Tongue swabs were also collected with Isohelix Sk-2® swab kits, with the aid of a wooden spatula to suspend the upper and the lower teeth. Similar to buccal swabs, swab sticks were rubbed against the tongue’s surface 50 times for 30 s and placed in pre-labelled 5 ml cryogenic vials with Dri-capsules and placed on ice. Cold chain was maintained from the point of collection to the laboratory, where it was processed and stored at −20 °C in a 7 × 7 laminated cardboard storage box.
The oropharyngeal swabs were collected by a trained dentist positioned by the side of the participants. The participant’s head was tilted to the back slightly and asked to open their mouth wide enough to expose the tonsils and back of the throat. A tongue depressor was used to hold the tongue away from the back of the throat to expose the area of redness and white spots on the tonsils. The oropharyngeal swab was rubbed over the area identified without touching the tongue and throat. The head of the swab was broken off and placed into pre-labelled 5 ml cryogenic vials on ice containing 1 ml RNAlater. After collection, samples were transported on ice to the lab and were properly labelled and stored at −80 °C in a 7 × 7 laminated cardboard storage box. Note for all samples collected, cold chain was maintained from the point of collection to the laboratory where it was processed and stored .
Shipment of samples from the collection site to Clemson University, USA, was according to the International Air Transport Association (IATA) standard of practice and scheduled approximately every six months. Samples were transported on dry ice (solidified carbon (IV) oxide) in 7 × 7 laminated cardboard storage boxes for all swabs samples and 9 × 9 laminated cardboard storage boxes for plaque and saliva samples in SAF-T absorbent and transparent biohazard bags with the services of an international courier.
The saliva pH of each participant was taken with the aid of MColourpHast™ (pH-indicator strips (non-bleeding) pH 0–14 universal indicator). Saliva was collected as stated above, and the four colours shade embedded pH 0–14 deep strip was dipped into the sample and timed for 2 min with the aid of a timer. The colour change on the pH strip was matched at the end of the 2 min with the colour meter on the strip pack ranging from 0 to 14, and the value of the colour match was recorded accordingly.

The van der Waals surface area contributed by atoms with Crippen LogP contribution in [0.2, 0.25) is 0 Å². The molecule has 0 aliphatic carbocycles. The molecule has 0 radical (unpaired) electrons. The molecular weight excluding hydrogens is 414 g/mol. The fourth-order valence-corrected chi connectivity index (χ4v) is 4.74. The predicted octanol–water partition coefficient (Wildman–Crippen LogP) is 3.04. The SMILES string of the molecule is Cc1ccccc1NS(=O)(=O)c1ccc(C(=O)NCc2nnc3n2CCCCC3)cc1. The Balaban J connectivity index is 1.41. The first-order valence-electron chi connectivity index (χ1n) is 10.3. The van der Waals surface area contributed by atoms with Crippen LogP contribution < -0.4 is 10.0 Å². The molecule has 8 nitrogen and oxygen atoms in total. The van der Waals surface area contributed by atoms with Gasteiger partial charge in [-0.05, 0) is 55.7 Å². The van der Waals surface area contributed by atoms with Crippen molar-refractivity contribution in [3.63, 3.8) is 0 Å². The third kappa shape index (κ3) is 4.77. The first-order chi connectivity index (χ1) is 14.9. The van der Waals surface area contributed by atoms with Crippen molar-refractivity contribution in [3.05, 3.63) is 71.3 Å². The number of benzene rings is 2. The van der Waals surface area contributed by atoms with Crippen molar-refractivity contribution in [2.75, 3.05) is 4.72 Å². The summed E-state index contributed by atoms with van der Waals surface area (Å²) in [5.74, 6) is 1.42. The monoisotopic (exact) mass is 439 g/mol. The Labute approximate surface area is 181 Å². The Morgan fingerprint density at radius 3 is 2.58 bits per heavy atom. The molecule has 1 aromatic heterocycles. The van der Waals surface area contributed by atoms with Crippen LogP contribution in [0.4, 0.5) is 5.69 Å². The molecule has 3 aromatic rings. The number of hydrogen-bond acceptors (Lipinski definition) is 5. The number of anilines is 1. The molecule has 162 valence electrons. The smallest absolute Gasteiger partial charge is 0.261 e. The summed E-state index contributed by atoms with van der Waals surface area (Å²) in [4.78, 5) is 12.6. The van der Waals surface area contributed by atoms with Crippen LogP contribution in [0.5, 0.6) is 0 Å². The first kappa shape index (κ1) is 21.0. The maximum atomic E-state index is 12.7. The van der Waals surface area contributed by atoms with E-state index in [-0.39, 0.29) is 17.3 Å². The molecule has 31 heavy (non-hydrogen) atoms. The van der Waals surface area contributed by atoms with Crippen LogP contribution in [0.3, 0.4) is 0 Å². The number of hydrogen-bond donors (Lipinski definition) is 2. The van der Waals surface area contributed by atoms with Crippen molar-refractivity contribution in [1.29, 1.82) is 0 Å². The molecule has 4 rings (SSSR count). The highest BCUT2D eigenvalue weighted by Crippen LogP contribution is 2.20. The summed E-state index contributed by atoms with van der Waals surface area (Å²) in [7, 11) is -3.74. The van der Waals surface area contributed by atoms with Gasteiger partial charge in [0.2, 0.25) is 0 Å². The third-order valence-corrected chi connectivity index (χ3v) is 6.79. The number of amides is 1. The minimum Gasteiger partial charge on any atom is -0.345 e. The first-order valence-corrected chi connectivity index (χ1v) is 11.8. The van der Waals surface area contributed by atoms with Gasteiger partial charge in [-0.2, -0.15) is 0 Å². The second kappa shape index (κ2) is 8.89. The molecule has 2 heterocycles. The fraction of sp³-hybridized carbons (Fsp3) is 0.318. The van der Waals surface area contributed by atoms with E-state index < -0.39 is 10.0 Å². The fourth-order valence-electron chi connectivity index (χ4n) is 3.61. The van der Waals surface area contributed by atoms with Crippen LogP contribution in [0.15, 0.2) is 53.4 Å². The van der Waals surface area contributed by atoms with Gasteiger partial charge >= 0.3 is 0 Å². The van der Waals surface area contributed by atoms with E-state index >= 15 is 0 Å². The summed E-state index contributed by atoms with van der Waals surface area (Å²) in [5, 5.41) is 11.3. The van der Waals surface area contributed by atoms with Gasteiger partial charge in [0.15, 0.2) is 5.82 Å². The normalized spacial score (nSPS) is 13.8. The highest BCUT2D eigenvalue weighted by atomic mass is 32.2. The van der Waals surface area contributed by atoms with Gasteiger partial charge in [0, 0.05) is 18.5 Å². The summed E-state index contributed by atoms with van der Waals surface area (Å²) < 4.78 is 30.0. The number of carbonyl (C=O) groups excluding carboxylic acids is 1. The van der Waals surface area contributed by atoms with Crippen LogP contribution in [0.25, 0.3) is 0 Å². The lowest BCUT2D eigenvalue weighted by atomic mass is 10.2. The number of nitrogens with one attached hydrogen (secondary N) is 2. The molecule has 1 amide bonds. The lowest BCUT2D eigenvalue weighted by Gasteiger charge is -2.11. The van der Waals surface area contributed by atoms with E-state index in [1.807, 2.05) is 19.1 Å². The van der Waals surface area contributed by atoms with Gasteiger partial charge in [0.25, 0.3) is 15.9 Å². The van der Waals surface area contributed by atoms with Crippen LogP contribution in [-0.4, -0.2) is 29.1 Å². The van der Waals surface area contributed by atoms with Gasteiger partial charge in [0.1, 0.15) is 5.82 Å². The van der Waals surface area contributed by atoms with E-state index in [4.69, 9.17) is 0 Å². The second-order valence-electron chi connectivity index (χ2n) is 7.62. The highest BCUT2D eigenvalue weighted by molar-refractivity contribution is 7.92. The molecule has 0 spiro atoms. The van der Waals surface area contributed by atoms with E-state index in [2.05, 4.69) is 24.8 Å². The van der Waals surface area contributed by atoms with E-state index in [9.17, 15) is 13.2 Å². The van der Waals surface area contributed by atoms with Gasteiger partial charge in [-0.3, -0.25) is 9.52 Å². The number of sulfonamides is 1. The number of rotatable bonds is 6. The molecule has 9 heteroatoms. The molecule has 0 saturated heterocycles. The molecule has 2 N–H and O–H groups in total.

Salivary flow rate determination
Participants were asked to lie on the dental chair. With the aid of a wooden spatula to suspend the upper and the lower teeth, whole unstimulated saliva was allowed to gather in the mouth for about five minutes and thereafter aspirated with the aid of sterile plastic pasture pipette into a graduated 15 ml Falcon tube, and the volume measured and recorded. The recorded value was divided by the time of saliva production (usually 5 min); values were recorded as salivary flow rate.
10 ml of whole blood was obtained from each participant by venous puncture with vacuum pressure method of blood collection and dispensed in two aliquots of 5 ml each in EDTA containers with one of the aliquots used for retroviral, HBV and HCV screening and plasma stored for future IL-10, IL-2, IL-6 and C-reactive protein assays while the second aliquot was used for CD4 and CD8 flow cytometric analysis.
Determination of HIV status with serological HIV testing kits
The determination of the HIV status of the perinatal HIV exposed children in this study was in accordance with the Nigeria's Federal Ministry of Health HIV Care and Treatment Guidelines. Early infant diagnosis was performed at four months for children born to non-breastfeeding mothers and two months after cessation of breastfeeding for children of breastfeeding mothers and results were retrieved from the patient’s folder. The serological kit of the national algorithm was used in screening the exposed-uninfected (HEU) and the unexposed uninfected (HUU) children in the study to reaffirm their status, such as the Determine kit as the first line of kit, Unigold kit to confirm the positive result from Determine and Statpak as the tiebreaker for all indeterminate outcomes from the former kits (Determine and Unigold)  (See Supplementary Information-Additional File 1).